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Nearly half of young people don't use condoms with a new sexual partner

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Young people's primary reason for wearing condoms is to prevent pregnancy, rather than infection

Close to half of sexually active 16 to 24-year-olds do not use a condom the first time they sleep with a new partner, according to a survey by Public Health England (PHE) and YouGov.

The survey contacted more than 2000 young people about their sexual habits and found that 1 in 10 had never used a condom, with more than a third thinking that carrying protection was a sign of promiscuity.

Prof Helen Stokes-Lampard, the chair of the Royal College of GPs, found the figures ‘alarming’ and argued that they ‘highlight the genuine need for better access to good, sensible, sexual health education for everyone, including contraception and the potentially terrible impact of STIs, so we’re pleased that Public Health England is tackling the issue head on.’

PHE is launching the first government sexual health campaign in eight years in order to encourage the use of condoms by young people and prevent STIs from spreading. The main reason cited for not wearing a condom was sex ‘feeling better’.

Despite high rates of STIs in young people, more than half (58%) said their main reason for wearing a condom was to avoid pregnancy rather than infection – only 29% said they used condoms to avoid STIs.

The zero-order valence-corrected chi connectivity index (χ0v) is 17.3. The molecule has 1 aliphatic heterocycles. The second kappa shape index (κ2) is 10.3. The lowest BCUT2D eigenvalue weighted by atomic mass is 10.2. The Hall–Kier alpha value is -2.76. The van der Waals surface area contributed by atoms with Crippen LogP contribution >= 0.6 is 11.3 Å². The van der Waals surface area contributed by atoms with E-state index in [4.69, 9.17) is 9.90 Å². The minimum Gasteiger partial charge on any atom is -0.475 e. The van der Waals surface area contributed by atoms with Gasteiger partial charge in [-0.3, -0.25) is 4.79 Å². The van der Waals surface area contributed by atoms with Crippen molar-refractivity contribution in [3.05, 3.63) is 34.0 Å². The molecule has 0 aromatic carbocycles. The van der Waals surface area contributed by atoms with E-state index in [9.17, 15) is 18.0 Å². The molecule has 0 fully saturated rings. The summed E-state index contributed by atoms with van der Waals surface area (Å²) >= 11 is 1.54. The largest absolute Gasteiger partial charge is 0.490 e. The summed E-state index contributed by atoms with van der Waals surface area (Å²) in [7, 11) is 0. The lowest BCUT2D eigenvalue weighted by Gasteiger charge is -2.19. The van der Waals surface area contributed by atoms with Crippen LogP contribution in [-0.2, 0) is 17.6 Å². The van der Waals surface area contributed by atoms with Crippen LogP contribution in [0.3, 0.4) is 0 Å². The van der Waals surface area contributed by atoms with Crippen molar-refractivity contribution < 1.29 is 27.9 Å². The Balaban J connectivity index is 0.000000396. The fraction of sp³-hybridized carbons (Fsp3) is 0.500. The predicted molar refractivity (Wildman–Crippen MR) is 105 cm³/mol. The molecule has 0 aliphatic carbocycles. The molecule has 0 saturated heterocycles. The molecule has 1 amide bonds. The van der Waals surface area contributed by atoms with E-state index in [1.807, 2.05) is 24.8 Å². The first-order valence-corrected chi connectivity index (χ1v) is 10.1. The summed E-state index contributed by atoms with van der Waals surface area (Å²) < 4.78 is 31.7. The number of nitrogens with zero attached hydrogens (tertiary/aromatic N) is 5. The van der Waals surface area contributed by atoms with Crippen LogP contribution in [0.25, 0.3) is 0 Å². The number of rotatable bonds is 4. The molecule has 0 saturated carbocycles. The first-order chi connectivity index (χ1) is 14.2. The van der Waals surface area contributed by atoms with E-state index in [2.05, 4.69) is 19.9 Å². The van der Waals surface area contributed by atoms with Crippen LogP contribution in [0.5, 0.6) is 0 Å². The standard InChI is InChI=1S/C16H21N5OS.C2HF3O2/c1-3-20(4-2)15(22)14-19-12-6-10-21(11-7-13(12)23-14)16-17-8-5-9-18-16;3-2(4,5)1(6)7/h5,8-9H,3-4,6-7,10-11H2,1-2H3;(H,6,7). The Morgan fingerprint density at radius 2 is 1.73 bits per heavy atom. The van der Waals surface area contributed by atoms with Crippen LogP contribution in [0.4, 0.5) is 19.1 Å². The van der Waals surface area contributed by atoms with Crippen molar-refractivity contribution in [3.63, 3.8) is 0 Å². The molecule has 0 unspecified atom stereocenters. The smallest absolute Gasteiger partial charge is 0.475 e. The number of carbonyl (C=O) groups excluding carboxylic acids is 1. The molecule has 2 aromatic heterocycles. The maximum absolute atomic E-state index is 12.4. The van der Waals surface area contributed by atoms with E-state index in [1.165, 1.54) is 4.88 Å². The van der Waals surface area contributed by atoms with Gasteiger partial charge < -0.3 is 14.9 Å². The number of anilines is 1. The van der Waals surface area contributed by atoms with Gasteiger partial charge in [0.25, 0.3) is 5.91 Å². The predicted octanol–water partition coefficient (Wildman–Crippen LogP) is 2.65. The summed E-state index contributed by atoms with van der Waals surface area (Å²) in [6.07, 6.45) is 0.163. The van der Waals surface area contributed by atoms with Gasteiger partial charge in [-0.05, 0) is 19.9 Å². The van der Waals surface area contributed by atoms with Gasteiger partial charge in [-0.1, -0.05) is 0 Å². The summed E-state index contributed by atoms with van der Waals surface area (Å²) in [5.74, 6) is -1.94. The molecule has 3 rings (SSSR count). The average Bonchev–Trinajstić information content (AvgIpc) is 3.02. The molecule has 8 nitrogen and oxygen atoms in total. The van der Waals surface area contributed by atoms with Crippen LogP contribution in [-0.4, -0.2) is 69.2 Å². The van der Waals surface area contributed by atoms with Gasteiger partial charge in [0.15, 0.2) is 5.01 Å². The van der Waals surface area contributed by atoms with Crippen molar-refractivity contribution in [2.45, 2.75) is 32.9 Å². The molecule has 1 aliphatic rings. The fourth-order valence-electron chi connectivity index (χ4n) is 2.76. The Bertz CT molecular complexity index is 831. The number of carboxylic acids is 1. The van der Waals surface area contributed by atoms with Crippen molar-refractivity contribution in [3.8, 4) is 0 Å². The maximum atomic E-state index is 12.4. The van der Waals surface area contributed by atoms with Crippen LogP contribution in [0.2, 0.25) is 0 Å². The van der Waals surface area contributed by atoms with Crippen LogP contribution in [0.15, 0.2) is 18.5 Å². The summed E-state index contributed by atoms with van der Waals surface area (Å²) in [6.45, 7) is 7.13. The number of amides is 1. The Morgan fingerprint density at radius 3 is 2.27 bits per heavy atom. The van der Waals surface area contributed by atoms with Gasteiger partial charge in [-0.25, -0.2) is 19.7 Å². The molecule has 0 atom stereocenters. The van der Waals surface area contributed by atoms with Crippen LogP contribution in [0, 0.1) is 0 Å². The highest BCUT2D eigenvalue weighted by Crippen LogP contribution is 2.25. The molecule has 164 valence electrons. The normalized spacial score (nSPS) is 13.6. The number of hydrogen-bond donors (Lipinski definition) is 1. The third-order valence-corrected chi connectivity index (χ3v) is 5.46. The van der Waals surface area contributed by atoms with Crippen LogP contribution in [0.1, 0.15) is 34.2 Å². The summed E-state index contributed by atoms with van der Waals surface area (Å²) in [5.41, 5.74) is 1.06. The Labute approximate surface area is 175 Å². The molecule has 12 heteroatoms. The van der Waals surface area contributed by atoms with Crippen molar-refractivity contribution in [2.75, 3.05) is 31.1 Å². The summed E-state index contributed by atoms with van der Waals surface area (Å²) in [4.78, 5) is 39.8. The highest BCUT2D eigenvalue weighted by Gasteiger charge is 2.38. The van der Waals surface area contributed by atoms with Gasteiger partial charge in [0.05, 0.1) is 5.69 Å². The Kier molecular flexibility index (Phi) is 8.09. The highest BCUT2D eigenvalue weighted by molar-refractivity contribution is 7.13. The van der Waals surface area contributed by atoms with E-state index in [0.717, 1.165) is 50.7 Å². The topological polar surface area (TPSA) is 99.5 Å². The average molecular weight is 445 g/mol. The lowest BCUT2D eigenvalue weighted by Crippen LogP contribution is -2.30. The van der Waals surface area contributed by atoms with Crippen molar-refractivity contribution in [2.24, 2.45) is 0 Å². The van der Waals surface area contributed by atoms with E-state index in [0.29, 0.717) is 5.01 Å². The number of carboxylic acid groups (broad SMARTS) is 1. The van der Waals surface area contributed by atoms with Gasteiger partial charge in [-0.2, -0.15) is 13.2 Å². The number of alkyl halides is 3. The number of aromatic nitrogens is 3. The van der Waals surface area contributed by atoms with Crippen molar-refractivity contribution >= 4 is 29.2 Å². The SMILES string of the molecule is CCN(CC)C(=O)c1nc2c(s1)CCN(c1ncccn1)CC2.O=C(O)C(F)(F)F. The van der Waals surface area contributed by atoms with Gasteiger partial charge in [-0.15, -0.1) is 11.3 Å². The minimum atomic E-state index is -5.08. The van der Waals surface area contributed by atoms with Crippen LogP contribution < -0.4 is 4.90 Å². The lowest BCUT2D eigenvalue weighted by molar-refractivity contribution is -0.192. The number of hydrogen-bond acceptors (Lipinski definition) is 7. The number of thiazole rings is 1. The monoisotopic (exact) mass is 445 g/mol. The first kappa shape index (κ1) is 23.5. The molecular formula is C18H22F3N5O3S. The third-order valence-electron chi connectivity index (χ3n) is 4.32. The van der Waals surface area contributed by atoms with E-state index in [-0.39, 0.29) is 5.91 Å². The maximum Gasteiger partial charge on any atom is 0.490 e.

‘The figures prove that we need urgent investment in sexual and reproductive health services in the community, both to protect the health of young people and to ensure progress that has been made over recent years is not reversed,’ said Prof Stokes-Lampard.

‘Since 1998, the teen pregnancy rate in England and Wales has halved, but the college is greatly concerned rates of teenage pregnancy and transmission of sexually transmitted diseases will rise unless more is done to reduce the barriers patients face to accessing contraceptives and other sexual health services.’

Responding to the findings, Gwenda Hughes, head of STI surveillance at PHE, said: 'Rates of STIs among young people continue to be too high and it is concerning that many sexually active young people are not using condoms with new partners.

'Six in 10 chlamydia and gonorrhoea diagnoses are in those under 25 years of age, so we need to remind young people of the importance of using condoms with a new or casual partner to help prevent infection.'

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In previous years we would be able to order supplies of free condoms to keep in general practice which as practice nurses we could give out to young people when being seen for contraception or other problems and giving opportunistic sexual health advice. This is something that I feel would be beneficial to have again.
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